President Donald Trump will deliver his 2019 State of the Union (SOTU) address on Tuesday, Feb. 5. Speculation is swirling that the president may use the address as an opportunity to declare a national emergency, which would enable him to move forward with more wall construction on the southern border despite House Majority Leader Nancy Pelosi refusing to authorize funds. What can Congress – and the American people – expect to hear, and what kind of response will Democrats deliver?
There seems to be a consensus in political circles that declaring a national emergency over the building of the border wall is fraught with problems and perhaps even inappropriate. Leading Republicans are not thrilled by the prospect, and such a declaration would, no doubt, throw congressional Democrats into a frenzy. The president is unlikely to make such a pronouncement during his SOTU speech since that would, indeed, be the wrong time and place.
No National Emergency Declaration at SOTU
Even so, it is likely that Trump will raise the issue as he stands before the joint session of Congress. He may well use the occasion to deliver a final ultimatum of sorts, and, depending on the Democrat response to the SOTU, it is certainly possible that a national emergency could be declared the following day. Speaking to reporters after a roundtable at the White House the other day, the president responded to a question on the subject with a tease: “… don’t want to say, but you’ll hear the State of the Union and then you’ll see what happens right after the State of the Union, OK?”
Without question, the immigration issue will be a centerpiece of Trump’s address. Likely, the president will also recap the great economic strides the country has made since he took office – particularly, he’ll point to the most recent jobs report, which probably exceeded even his own expectations.
Domestic and Foreign Policy Highlights
Health care, the ongoing effort to lower the cost of prescription medication and the fight against the opioid epidemic will be covered. Interestingly, the Democrats have spoken frequently about medication costs as if this is something they have championed all along, and so the president will remind them that he already has been working on the issue – albeit with mixed results.
…Trump will likely seek to reassure the Congress and the nation…
Regarding international affairs, Trump will likely seek to reassure the Congress and the nation that he is not planning a precipitous and final withdrawal from Syria. He will repeat his intention to maintain a presence in Iraq and his willingness to continue military action against the Islamic state, should that organization interpret U.S. withdrawal as a green light to renew its plans to establish a “caliphate” in Syria.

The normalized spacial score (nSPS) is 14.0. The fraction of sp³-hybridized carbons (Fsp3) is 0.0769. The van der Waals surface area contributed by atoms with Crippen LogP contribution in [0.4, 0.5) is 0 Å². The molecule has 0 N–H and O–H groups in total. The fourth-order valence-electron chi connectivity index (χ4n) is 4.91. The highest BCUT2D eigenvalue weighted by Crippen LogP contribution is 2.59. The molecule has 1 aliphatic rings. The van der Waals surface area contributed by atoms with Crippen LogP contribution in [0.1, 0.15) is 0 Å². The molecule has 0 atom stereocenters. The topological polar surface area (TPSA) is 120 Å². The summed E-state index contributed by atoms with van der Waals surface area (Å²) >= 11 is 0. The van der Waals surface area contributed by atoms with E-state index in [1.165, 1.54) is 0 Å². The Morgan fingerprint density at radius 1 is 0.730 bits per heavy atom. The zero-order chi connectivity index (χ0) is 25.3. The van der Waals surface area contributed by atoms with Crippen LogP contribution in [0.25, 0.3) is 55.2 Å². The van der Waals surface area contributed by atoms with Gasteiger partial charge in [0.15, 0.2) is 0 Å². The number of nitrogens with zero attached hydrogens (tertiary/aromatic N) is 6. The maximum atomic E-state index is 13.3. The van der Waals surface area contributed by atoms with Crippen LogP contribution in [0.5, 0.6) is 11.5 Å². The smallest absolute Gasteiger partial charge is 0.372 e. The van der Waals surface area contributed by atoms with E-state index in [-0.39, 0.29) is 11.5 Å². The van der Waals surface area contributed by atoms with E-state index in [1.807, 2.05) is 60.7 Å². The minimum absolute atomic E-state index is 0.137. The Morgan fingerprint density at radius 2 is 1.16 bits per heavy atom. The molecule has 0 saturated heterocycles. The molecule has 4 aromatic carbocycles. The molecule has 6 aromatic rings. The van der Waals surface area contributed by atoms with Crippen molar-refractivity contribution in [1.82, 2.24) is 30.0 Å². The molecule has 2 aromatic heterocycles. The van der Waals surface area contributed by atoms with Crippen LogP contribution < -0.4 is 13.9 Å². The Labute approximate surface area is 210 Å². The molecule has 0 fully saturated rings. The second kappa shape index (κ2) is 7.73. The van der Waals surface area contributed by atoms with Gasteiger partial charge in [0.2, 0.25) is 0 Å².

The president will highlight the continuing threat posed by Iran, the prospects for negotiations with the Taliban in Afghanistan, and, most notably, likely announce a date for his long-anticipated second meeting with North Korean dictator Kim Jong-un.
Dem Response Certain to Be Entirely Predictable
What of the rebuttal from Democrats, though? Failed Georgia gubernatorial candidate Stacey Abrams will deliver her party’s response, and it will probably hold no surprises. It will present a great opportunity for a drinking game: take a shot every time Abrams declares how the Trump tax cuts benefit only the wealthy, how her party will enact legislation that “protects” working families and the middle class, and how the Democrats will resist the scourge of racial division and white supremacism this president has stoked so enthusiastically.
No doubt, the Democrat will repeat the strange assertion that a border wall is immoral, too expensive, and utterly ineffective. Abrams will also describe how Trump has destroyed America’s standing on the world stage and is only concerned with advancing Russian interests. This will segue neatly, of course, into an assurance by Democrats that Trump’s numerous alleged crimes and abuses of power will be thoroughly investigated by House committees.
Somehow, Abrams may throw in a reference to gun violence, as Democrats quietly have been renewing their efforts to limit Second Amendment rights. What Democrats like to call “reproductive rights,” however, might not get a mention in light of the fact that Americans realize that the Democrat position is now abortion on demand for any reason and at any time – including after the cutting of the umbilical cord.
Basically, then, the president will cover the big issues of the day, and the Democrat response will be full of the usual left-wing soundbites and emotional appeals. Both addresses will be augmented with appeals for unity and bipartisanship, even though such concepts appear increasingly hollow.